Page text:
With some similarities to the supervisory board that exists within a German listed company, there would also be what I propose to call an ‘assurance board’. This ‘board’ would actually be, or be incorporated within, the membership of the charitable company and would not have trustee responsibilities, although it is likely that their main powers would be regarded as fiduciary and so ultimately subject to Charity Commission and court control.
The powers of the assurance board would not be such as to render its members responsible in law for the management and governance of the charity, as charity trustees / company directors are, and the prospect of them incurring liabilities to third parties would be extremely remote.
The powers and responsibilities of the assurance board would be:
- To approve the appointment of the executive and non-executive trustees from among candidates proposed by the board of trustees
- To approve the remuneration of all trustees, as recommended by the senior independent trustee and Chair in respect of the executive trustees, or the granting of any other benefit to trustees
- To authorise any arrangement in which all of the trustees are conflicted
- To receive annual reports and accounts and attend members’ meetings
- To pay their member guarantee on an insolvent liquidation (typically £1)
No members of the assurance board would be paid. They would need to be more engaged than the average non-trustee member of a charity and they would need to be chosen with the care with which many charities now select their trustees. They would need to keep abreast of the charity’s strategy and activities but would have no authority to determine that strategy or direct those activities. They would be like engaged investors, except that their investment would be in social capital.
The assurance board would have limited means of exercising any authority but if its members were the only members of a charitable company they would have certain additional powers that should cause the trustees to pay attention; in particular, they would have power to remove and replace the trustees, change the articles of association, change the charity’s name and wind up the charity. Their approval would also be needed for any transfer of the undertaking to another charity.
Such a balance of powers should lead to a responsible engagement between trustee board and assurance board under which the views of the assurance board are seriously considered. It would, at the very least, be wise to seek their views on the strategy. It could even be a requirement.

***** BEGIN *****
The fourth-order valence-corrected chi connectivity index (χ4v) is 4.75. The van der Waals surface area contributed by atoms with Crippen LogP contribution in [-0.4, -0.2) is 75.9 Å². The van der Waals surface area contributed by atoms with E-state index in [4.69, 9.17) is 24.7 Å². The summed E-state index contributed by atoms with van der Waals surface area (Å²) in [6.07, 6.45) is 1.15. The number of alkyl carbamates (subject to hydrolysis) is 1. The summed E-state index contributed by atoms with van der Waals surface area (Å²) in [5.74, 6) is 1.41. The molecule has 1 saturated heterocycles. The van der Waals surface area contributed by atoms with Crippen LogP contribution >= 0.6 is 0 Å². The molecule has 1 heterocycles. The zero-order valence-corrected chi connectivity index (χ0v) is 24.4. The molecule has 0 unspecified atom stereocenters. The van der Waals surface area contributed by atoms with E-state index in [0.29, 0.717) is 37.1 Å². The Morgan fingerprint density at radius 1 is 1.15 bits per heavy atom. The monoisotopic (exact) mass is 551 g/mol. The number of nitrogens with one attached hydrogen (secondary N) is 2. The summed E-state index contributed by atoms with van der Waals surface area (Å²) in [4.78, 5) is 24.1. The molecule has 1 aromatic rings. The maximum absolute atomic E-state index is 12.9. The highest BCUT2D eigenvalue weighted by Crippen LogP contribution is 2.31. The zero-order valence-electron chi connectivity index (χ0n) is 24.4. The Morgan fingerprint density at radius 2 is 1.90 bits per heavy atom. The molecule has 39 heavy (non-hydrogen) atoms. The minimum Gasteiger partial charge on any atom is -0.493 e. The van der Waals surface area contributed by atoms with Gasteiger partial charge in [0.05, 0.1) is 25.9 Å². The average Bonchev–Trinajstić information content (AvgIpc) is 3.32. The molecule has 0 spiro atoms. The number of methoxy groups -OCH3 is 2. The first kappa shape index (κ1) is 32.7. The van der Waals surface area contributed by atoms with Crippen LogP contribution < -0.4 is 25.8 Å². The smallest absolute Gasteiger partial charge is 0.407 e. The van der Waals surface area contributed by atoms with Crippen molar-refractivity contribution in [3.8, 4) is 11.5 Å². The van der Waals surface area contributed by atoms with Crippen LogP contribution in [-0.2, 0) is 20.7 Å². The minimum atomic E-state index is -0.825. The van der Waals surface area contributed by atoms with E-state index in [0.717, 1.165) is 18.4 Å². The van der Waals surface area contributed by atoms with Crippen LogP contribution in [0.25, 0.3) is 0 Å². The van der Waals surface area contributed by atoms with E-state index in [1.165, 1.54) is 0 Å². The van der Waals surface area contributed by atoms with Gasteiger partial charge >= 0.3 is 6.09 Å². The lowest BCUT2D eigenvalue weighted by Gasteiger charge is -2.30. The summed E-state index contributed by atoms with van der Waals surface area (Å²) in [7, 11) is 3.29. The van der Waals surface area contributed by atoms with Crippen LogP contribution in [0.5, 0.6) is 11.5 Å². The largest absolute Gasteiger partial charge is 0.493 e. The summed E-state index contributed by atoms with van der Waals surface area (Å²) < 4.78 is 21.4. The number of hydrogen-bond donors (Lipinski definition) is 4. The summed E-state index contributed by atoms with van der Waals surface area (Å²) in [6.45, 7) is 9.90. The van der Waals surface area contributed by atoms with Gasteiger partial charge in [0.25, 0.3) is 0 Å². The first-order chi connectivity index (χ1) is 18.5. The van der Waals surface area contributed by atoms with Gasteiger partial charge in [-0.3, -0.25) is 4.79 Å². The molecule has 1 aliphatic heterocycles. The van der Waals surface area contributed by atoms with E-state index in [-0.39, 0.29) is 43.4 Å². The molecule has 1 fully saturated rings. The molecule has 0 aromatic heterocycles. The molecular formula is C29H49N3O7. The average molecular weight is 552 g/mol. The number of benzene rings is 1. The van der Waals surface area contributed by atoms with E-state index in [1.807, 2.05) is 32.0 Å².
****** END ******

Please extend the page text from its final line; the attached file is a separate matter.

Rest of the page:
They could also be called upon by the board of trustees to provide advice and support to the board of trustees on an ad hoc basis.
Members of the assurance board would appoint their own successors or, if there was a wider membership, those appointments could be recommended by the assurance board members and approved by the wider membership.
Accordingly, those people who currently run large, complex charities (or any charity wishing to adopt this model) would continue to run them but would have the added regulatory burden, as well as the authority and the regulatory certainty, of being charity trustees/company directors.
Those people who do not actually run such charities but are currently being held to account for doing so would be able to provide some of the oversight and assurance that the word ‘trustee’ signifies, without being held to unreasonably high standards by regulators and the public in respect of a task that they cannot reasonably be expected perform as demanded of them.
Conflicts of interest would be effectively managed and trustee benefits and the pay of senior staff appropriately scrutinised and approved.
The Assured Unitary Governance model offends no principle of charity law.
It is surely worth a go.
If you’d like to speak with Philip to receive further insights on this topic, please contact Sam Hunter, Senior Press Officer at Bates Wells on +44 (0)20 7551 7906 or [email protected].
This information is necessarily of a general nature and doesn’t constitute legal advice. This is not a substitute for formal legal advice, given in the context of full information under an engagement with Bates Wells.
All content on this page is correct as of February 21, 2019.